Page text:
Controversial Tassie logger Gunns Ltd’s AGM went off with far less controversy than our man on the spot expected.
The front page headline in The Mercury on the day had The Wilderness Society meeting Gunns woodchip customers earlier in the week to acquaint them of the fact that Gunns clearfells, chips and exports around 5 million tonnes of old growth forest each year – not plantation wood as the Japanese say they believed.
The Society also planned a demo outside the head offices to coincide with the AGM.
In the event, all was quiet. The demo folks did their duty in front of the cameras, standing in two neat rows, holding placards. The two police officers earned their keep by looking on dutifully.
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Inside, around 90 people sat themselves on plastic chairs in an unventilated, narrow room at the rear of the offices, the sound of the planing mill and the reversing beeper of the forklifts moving timber in and out of the drying kilns intruding through the heavy curtains.
As I looked at the gum veins in the parquetry floor, I concluded that if nothing else, Gunns are not ostentatious. On further reflection, I think the floor timber was probably of lesser quality than the wood sold for a pittance for chips.
Around 12 ethical investors installed themselves at the back of the room, and from them we expected some action.
The Executive Chairman, John Gay performed the ritual: revenue up, profit after tax up, outlook looking up. No mention of earnings per share being down.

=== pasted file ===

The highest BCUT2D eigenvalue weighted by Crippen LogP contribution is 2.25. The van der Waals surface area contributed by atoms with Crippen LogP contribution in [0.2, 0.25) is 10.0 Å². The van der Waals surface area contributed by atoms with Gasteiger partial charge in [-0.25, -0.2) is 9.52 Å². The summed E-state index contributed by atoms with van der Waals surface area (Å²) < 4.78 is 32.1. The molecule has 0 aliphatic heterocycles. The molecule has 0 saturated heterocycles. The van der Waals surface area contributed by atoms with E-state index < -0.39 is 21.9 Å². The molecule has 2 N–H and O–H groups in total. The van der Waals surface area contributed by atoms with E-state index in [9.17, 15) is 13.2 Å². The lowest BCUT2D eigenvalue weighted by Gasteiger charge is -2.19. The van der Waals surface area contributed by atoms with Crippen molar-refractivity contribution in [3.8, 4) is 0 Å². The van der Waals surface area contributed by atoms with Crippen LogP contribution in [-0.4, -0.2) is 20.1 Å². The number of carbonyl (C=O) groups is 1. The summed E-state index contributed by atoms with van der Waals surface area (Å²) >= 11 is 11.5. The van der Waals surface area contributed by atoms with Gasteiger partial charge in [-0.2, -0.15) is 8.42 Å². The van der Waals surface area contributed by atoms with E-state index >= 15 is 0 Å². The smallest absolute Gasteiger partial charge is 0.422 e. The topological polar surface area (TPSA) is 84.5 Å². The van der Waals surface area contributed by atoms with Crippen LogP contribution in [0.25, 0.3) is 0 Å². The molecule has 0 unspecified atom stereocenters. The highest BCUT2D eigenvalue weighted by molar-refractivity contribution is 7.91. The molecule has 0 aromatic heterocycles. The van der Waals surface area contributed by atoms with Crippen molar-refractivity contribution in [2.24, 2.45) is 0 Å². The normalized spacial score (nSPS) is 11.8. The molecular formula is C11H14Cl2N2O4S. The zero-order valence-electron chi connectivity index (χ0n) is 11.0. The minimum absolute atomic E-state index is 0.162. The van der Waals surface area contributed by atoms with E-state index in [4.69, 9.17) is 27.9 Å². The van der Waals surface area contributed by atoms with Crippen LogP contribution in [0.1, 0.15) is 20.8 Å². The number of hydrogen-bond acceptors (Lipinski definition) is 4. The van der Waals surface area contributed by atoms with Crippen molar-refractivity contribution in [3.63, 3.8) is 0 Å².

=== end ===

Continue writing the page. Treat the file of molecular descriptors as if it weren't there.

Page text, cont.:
Then he handed over to one of the staff who for more than 15 minutes took us through the good news of the coming Australian Forestry Standard. Now the AFS is likely be a worry for some, principally those good folk at Standards Australia who are likely to put their imprimatur on it. Trouble is, more than a few people think the development process of the draft AFS leaves much to be desired: the few conservation groups (compared to the many industry groups) who took part have refused to sign off on the draft version.
The all’s-well-for-the-future presentation over, the E.C. called on elections for the two retiring board members, and then invited questions on the accounts.
Ethical Investor #1: the Annual Report does not show the profitability of revenue streams. There is no indication of revenues from woodchips or other wood products. In the Primary reporting segment, segment revenue is separated into Forest Products, Managed Investment Schemes and Other. What is the percent of profit of the three streams?